On October 31 we announced an economic stimulus proposal for a National Sales Tax Holiday. The proposal would offer consumers ten days of sales-tax-free shopping, beginning the day after Thanksgiving.

In the sixteen days since we announced this innovative, fair, fiscally responsible and stimulative proposal, significant progress has been made. We have taken a good idea, written legislative language, established a workable system of state reimbursement, explained the proposal to forty-five state Governors, lined up fourteen cosponsors from across the political spectrum and introduced legislation.

The timing of our announcement and bill introduction coincided with the beginning of a serious national debate in the Senate -- and across the nation -- about a stimulus package to get our economy back on its feet.

This week in the Senate, that debate came to a halt.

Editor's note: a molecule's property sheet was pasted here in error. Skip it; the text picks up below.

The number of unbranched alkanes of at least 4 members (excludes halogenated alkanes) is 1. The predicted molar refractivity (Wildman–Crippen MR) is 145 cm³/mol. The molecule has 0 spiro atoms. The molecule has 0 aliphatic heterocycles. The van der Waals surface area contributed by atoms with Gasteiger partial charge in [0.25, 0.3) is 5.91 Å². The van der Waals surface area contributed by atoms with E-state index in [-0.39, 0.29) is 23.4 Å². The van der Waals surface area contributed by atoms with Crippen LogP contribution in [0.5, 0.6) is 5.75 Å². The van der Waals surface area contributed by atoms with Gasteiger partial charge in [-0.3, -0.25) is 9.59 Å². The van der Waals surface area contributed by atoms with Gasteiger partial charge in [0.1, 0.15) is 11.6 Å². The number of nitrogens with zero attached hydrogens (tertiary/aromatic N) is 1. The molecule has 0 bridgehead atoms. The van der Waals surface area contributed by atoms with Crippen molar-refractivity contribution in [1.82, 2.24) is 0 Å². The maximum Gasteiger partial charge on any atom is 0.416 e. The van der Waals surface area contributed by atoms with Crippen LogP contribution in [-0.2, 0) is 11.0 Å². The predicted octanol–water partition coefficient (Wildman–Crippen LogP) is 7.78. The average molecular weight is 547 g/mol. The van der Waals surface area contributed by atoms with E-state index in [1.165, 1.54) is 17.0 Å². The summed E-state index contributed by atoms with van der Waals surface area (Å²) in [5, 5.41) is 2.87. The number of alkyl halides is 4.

As a result, we have not yet had the opportunity to bring our proposal up for consideration and a vote. Therefore, it will not be possible for Congress to pass, and for the states to approve, a sales tax holiday in time for the first week of the holiday shopping season, as originally planned in our bill. We will make appropriate adjustments as the Congress advances stimulus legislation.

We encourage all Americans to do their holiday shopping and to take advantage of the low-interest financing and other incentives that many retailers are currently offering. Consumer spending accounts for two-thirds of the U.S. GDP, and the best way to help all facets of the economy is for Americans to get back to their daily lives.

We are going to continue to push this proposal forward because we agree with the many economists, editorial pages, retailers and small business owners who believe a national sales tax holiday is a good idea. We encourage them to keep the pressure on Congress and the President to pass a meaningful economic stimulus package that includes a sales tax holiday.